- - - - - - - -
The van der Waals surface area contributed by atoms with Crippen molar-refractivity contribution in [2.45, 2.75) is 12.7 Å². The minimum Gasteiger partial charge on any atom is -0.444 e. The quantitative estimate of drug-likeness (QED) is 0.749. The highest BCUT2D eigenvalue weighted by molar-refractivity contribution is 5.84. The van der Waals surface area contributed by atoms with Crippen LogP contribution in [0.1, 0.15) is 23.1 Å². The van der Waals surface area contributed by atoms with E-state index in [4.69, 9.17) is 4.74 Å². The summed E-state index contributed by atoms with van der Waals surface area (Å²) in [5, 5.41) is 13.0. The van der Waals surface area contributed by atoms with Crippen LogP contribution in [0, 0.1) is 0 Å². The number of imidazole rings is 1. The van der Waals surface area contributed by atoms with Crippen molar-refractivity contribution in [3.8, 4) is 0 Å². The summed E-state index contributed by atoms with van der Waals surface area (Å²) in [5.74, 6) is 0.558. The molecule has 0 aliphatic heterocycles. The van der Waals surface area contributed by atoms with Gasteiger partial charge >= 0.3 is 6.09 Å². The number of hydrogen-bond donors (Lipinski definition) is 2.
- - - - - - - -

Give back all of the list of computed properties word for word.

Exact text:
The van der Waals surface area contributed by atoms with Crippen molar-refractivity contribution in [2.45, 2.75) is 12.7 Å². The minimum Gasteiger partial charge on any atom is -0.444 e. The quantitative estimate of drug-likeness (QED) is 0.749. The highest BCUT2D eigenvalue weighted by molar-refractivity contribution is 5.84. The van der Waals surface area contributed by atoms with Crippen LogP contribution in [0.1, 0.15) is 23.1 Å². The van der Waals surface area contributed by atoms with E-state index in [4.69, 9.17) is 4.74 Å². The summed E-state index contributed by atoms with van der Waals surface area (Å²) in [5, 5.41) is 13.0. The van der Waals surface area contributed by atoms with Crippen LogP contribution in [0, 0.1) is 0 Å². The number of imidazole rings is 1. The van der Waals surface area contributed by atoms with Crippen molar-refractivity contribution in [3.8, 4) is 0 Å². The summed E-state index contributed by atoms with van der Waals surface area (Å²) in [5.74, 6) is 0.558. The molecule has 0 aliphatic heterocycles. The van der Waals surface area contributed by atoms with Gasteiger partial charge >= 0.3 is 6.09 Å². The number of hydrogen-bond donors (Lipinski definition) is 2.